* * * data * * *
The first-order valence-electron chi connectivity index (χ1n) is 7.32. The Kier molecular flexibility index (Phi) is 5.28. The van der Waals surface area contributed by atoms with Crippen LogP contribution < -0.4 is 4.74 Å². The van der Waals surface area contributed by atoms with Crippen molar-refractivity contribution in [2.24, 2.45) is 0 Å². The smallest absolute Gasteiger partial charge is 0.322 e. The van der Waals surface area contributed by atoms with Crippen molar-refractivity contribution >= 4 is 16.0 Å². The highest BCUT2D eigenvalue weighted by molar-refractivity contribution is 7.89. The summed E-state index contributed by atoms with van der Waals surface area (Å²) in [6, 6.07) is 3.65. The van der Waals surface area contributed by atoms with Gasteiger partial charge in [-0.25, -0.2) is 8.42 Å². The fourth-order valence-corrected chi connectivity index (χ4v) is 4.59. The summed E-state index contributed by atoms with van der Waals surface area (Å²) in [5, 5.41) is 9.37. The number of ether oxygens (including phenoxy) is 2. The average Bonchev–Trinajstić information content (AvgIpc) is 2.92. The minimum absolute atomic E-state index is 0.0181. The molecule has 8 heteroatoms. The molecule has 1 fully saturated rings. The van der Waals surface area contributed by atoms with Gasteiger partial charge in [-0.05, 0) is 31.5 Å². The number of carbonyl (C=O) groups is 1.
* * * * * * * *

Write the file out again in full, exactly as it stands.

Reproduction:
The first-order valence-electron chi connectivity index (χ1n) is 7.32. The Kier molecular flexibility index (Phi) is 5.28. The van der Waals surface area contributed by atoms with Crippen LogP contribution < -0.4 is 4.74 Å². The van der Waals surface area contributed by atoms with Crippen molar-refractivity contribution in [2.24, 2.45) is 0 Å². The smallest absolute Gasteiger partial charge is 0.322 e. The van der Waals surface area contributed by atoms with Crippen molar-refractivity contribution >= 4 is 16.0 Å². The highest BCUT2D eigenvalue weighted by molar-refractivity contribution is 7.89. The summed E-state index contributed by atoms with van der Waals surface area (Å²) in [6, 6.07) is 3.65. The van der Waals surface area contributed by atoms with Gasteiger partial charge in [-0.25, -0.2) is 8.42 Å². The fourth-order valence-corrected chi connectivity index (χ4v) is 4.59. The summed E-state index contributed by atoms with van der Waals surface area (Å²) in [5, 5.41) is 9.37. The number of ether oxygens (including phenoxy) is 2. The average Bonchev–Trinajstić information content (AvgIpc) is 2.92. The minimum absolute atomic E-state index is 0.0181. The molecule has 8 heteroatoms. The molecule has 1 fully saturated rings. The van der Waals surface area contributed by atoms with Gasteiger partial charge in [-0.05, 0) is 31.5 Å². The number of carbonyl (C=O) groups is 1.